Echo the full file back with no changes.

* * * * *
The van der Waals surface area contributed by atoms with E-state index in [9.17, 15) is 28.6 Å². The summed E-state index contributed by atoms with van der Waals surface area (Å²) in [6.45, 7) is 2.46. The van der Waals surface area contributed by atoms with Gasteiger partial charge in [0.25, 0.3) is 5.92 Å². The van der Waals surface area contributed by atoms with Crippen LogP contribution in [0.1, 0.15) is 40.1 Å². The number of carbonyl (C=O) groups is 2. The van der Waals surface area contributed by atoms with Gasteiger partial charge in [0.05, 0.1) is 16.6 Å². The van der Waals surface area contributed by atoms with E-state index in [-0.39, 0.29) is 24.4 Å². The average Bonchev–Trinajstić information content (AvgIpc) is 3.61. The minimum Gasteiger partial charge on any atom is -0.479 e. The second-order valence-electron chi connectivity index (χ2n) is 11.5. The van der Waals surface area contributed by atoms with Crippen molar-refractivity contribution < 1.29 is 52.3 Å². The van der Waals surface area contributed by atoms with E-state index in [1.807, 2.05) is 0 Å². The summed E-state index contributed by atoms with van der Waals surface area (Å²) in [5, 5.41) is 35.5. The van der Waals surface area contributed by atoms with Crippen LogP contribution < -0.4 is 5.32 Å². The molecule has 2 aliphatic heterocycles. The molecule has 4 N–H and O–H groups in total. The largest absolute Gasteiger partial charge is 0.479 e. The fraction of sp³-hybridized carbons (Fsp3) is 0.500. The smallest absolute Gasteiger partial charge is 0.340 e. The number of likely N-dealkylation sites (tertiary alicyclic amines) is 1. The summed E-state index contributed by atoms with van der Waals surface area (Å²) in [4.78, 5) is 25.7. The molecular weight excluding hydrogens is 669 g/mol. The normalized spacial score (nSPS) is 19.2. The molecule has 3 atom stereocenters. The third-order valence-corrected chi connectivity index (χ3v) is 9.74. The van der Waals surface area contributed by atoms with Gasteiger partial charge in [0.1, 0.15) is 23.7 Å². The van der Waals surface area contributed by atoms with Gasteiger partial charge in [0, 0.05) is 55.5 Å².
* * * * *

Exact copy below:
The van der Waals surface area contributed by atoms with E-state index in [9.17, 15) is 28.6 Å². The summed E-state index contributed by atoms with van der Waals surface area (Å²) in [6.45, 7) is 2.46. The van der Waals surface area contributed by atoms with Gasteiger partial charge in [0.25, 0.3) is 5.92 Å². The van der Waals surface area contributed by atoms with Crippen LogP contribution in [0.1, 0.15) is 40.1 Å². The number of carbonyl (C=O) groups is 2. The van der Waals surface area contributed by atoms with Gasteiger partial charge in [0.05, 0.1) is 16.6 Å². The van der Waals surface area contributed by atoms with E-state index in [-0.39, 0.29) is 24.4 Å². The average Bonchev–Trinajstić information content (AvgIpc) is 3.61. The minimum Gasteiger partial charge on any atom is -0.479 e. The second-order valence-electron chi connectivity index (χ2n) is 11.5. The van der Waals surface area contributed by atoms with Crippen molar-refractivity contribution < 1.29 is 52.3 Å². The van der Waals surface area contributed by atoms with E-state index in [1.807, 2.05) is 0 Å². The summed E-state index contributed by atoms with van der Waals surface area (Å²) in [5, 5.41) is 35.5. The van der Waals surface area contributed by atoms with Crippen LogP contribution < -0.4 is 5.32 Å². The molecule has 2 aliphatic heterocycles. The molecule has 4 N–H and O–H groups in total. The largest absolute Gasteiger partial charge is 0.479 e. The fraction of sp³-hybridized carbons (Fsp3) is 0.500. The smallest absolute Gasteiger partial charge is 0.340 e. The number of likely N-dealkylation sites (tertiary alicyclic amines) is 1. The summed E-state index contributed by atoms with van der Waals surface area (Å²) in [4.78, 5) is 25.7. The molecular weight excluding hydrogens is 669 g/mol. The normalized spacial score (nSPS) is 19.2. The molecule has 3 atom stereocenters. The third-order valence-corrected chi connectivity index (χ3v) is 9.74. The van der Waals surface area contributed by atoms with Gasteiger partial charge in [0.1, 0.15) is 23.7 Å². The van der Waals surface area contributed by atoms with Gasteiger partial charge in [0, 0.05) is 55.5 Å².